Sustainable beauty: capturing the essence of nature in Aotea

Sustainable beauty: capturing the essence of nature in Aotea

 

With the recent Covid crisis we went through together, we realized how lucky we are to have been supporting local businesses this all time, relying on a smaller & closer production system, knowing the owners of those businesses, and helping to build up a community we can count on in the Auckland region and throughout NZ.

A close-up on Great Barrier

Today we want to focus on Great Barrier Island, Aotea, and the unique products that issue from its incredible, wild nature. Located 90 km north-east of Auckland, Aotea is a unique island, the fourth largest in New Zealand after the North and South Islands, and Stewart Island. Mentioned as “Auckland’s backdoor’, its position also protects the Hauraki Gulf from the ocean swell along with its little sister, Little Barrier: sailing in the Gulf from one island to another would be very different without our two poutiriao to protect us.

With 936 inhabitants as of 2018 (according to the government’s statistics), Aotea is also a sanctuary for our beautiful native wilderness. Two thirds of the island are indeed property of the Department of Conservation which actively protects 3 endangered species:

The Chevron Skink (c) Rod Morris for https://rarespecies.nzfoa.org.nz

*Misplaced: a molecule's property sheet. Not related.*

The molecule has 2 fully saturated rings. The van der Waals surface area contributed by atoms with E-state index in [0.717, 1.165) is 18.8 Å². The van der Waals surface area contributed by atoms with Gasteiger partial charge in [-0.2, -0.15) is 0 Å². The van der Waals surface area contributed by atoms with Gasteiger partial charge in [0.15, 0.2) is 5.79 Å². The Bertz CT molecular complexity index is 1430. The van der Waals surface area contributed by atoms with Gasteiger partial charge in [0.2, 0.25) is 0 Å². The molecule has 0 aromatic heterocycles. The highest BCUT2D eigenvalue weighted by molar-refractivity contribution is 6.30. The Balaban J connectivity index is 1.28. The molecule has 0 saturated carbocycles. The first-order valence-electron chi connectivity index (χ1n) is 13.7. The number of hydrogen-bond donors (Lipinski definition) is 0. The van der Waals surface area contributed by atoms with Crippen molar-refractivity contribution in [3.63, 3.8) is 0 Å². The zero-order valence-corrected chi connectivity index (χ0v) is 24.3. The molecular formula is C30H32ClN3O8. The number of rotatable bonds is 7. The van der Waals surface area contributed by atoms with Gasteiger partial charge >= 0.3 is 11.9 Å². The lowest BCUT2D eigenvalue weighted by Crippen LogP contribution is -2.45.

• the Chevron Skink, that can only be found in Aotea (see picture)
  • the Takotekai, or Black Petrel, a specie endangered by the introduction of pests and commercial fishing. Black Petrels essentially survive on the Barrier Islands.
  • the Pateke, or Brown Teal, described by Great Barrier Tourism as “the world’s 4th rarest duch”, whose “more 600 of the 1,000 or so that remain make their home on the Barrier’s wetlands and foreshores.”

 

A shelter for flora and fauna

Nature on Aotea suffered from colonisation: digging, mining, logging and milling endangered the flora and fauna, as well as reshaped some natural landscapes. Now, with nearly 70% of the island being under DOC’s control and with the active care of locals, the island is slowly going back to its natural state!

(c) Robin Webster for @GreatBarrierIslandOfficial

Great Barrier has also been protected from most pests and predators, and can claim to be free of deer, stoats, ferrets, possums, hedgehogs and feral goats, hence fostering a unique territory for the development and the protection of native species. Many birds on Aotea don’t exist on the mainland, and its 285 km2 harbours 13 different species of reptiles, geckos and lizards. Some trees and plants are also endemic to the island, and don’t exist elsewhere.

Due to its isolation, some infrastructures which seem essential to most people, are not present on Aotea: no electricity, no supermarket, public transport, banking facilities or public streetlights. This pushes its inhabitants to find new ways of living, creating self reliance and a strong community.

Sustainable businesses on Aotea